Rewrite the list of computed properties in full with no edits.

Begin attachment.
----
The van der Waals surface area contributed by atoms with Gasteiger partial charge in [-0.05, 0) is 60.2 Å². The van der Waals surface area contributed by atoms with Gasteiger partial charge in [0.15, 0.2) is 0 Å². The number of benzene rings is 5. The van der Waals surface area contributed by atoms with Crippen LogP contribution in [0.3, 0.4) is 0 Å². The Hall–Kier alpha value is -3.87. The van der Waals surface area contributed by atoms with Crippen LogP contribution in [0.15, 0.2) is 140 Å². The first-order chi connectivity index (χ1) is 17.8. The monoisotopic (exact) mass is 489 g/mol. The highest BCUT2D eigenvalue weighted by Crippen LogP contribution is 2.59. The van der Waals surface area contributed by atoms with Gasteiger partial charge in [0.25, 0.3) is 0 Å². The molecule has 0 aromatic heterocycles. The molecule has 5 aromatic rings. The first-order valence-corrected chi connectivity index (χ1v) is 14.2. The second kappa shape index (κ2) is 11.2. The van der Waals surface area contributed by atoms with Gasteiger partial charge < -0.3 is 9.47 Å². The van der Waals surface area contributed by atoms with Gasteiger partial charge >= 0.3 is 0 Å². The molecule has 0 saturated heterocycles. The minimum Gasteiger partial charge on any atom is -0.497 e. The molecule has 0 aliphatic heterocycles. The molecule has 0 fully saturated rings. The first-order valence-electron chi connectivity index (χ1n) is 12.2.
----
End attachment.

The van der Waals surface area contributed by atoms with Gasteiger partial charge in [-0.05, 0) is 60.2 Å². The van der Waals surface area contributed by atoms with Gasteiger partial charge in [0.15, 0.2) is 0 Å². The number of benzene rings is 5. The van der Waals surface area contributed by atoms with Crippen LogP contribution in [0.3, 0.4) is 0 Å². The Hall–Kier alpha value is -3.87. The van der Waals surface area contributed by atoms with Crippen LogP contribution in [0.15, 0.2) is 140 Å². The first-order chi connectivity index (χ1) is 17.8. The monoisotopic (exact) mass is 489 g/mol. The highest BCUT2D eigenvalue weighted by Crippen LogP contribution is 2.59. The van der Waals surface area contributed by atoms with Gasteiger partial charge in [0.25, 0.3) is 0 Å². The molecule has 0 aromatic heterocycles. The molecule has 5 aromatic rings. The first-order valence-corrected chi connectivity index (χ1v) is 14.2. The second kappa shape index (κ2) is 11.2. The van der Waals surface area contributed by atoms with Gasteiger partial charge < -0.3 is 9.47 Å². The van der Waals surface area contributed by atoms with Gasteiger partial charge >= 0.3 is 0 Å². The molecule has 0 saturated heterocycles. The minimum Gasteiger partial charge on any atom is -0.497 e. The molecule has 0 aliphatic heterocycles. The molecule has 0 fully saturated rings. The first-order valence-electron chi connectivity index (χ1n) is 12.2.